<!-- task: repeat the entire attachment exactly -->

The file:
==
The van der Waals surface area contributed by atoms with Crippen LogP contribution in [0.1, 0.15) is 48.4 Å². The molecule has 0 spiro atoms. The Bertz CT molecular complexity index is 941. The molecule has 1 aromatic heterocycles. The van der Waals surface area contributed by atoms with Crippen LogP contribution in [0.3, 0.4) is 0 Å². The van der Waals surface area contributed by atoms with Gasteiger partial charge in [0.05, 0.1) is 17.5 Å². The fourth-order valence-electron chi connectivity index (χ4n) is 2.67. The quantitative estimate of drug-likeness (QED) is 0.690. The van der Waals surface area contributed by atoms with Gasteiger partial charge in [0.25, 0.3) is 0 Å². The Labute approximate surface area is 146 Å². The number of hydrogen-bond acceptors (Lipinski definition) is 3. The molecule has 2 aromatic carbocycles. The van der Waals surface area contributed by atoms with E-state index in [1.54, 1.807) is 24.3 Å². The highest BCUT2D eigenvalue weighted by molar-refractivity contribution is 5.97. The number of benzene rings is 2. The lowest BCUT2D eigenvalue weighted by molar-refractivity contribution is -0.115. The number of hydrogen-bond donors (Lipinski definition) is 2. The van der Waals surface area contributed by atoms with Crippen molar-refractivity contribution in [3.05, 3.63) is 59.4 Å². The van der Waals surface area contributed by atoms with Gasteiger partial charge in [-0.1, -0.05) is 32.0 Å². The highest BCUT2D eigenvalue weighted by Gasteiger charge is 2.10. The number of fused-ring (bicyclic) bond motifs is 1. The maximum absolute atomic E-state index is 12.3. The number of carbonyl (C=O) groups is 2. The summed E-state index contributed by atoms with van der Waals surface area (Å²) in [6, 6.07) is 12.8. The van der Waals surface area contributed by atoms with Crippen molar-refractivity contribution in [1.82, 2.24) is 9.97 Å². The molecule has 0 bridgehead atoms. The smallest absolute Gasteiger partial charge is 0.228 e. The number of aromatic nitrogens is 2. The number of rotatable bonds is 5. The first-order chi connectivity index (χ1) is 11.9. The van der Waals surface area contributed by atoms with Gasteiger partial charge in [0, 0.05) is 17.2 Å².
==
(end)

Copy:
The van der Waals surface area contributed by atoms with Crippen LogP contribution in [0.1, 0.15) is 48.4 Å². The molecule has 0 spiro atoms. The Bertz CT molecular complexity index is 941. The molecule has 1 aromatic heterocycles. The van der Waals surface area contributed by atoms with Crippen LogP contribution in [0.3, 0.4) is 0 Å². The van der Waals surface area contributed by atoms with Gasteiger partial charge in [0.05, 0.1) is 17.5 Å². The fourth-order valence-electron chi connectivity index (χ4n) is 2.67. The quantitative estimate of drug-likeness (QED) is 0.690. The van der Waals surface area contributed by atoms with Gasteiger partial charge in [0.25, 0.3) is 0 Å². The Labute approximate surface area is 146 Å². The number of hydrogen-bond acceptors (Lipinski definition) is 3. The molecule has 2 aromatic carbocycles. The van der Waals surface area contributed by atoms with E-state index in [1.54, 1.807) is 24.3 Å². The highest BCUT2D eigenvalue weighted by molar-refractivity contribution is 5.97. The number of benzene rings is 2. The lowest BCUT2D eigenvalue weighted by molar-refractivity contribution is -0.115. The number of hydrogen-bond donors (Lipinski definition) is 2. The van der Waals surface area contributed by atoms with Crippen molar-refractivity contribution in [3.05, 3.63) is 59.4 Å². The van der Waals surface area contributed by atoms with Gasteiger partial charge in [-0.1, -0.05) is 32.0 Å². The highest BCUT2D eigenvalue weighted by Gasteiger charge is 2.10. The number of fused-ring (bicyclic) bond motifs is 1. The maximum absolute atomic E-state index is 12.3. The number of carbonyl (C=O) groups is 2. The summed E-state index contributed by atoms with van der Waals surface area (Å²) in [6, 6.07) is 12.8. The van der Waals surface area contributed by atoms with Crippen molar-refractivity contribution in [1.82, 2.24) is 9.97 Å². The molecule has 0 bridgehead atoms. The smallest absolute Gasteiger partial charge is 0.228 e. The number of aromatic nitrogens is 2. The number of rotatable bonds is 5. The first-order chi connectivity index (χ1) is 11.9. The van der Waals surface area contributed by atoms with Gasteiger partial charge in [0, 0.05) is 17.2 Å².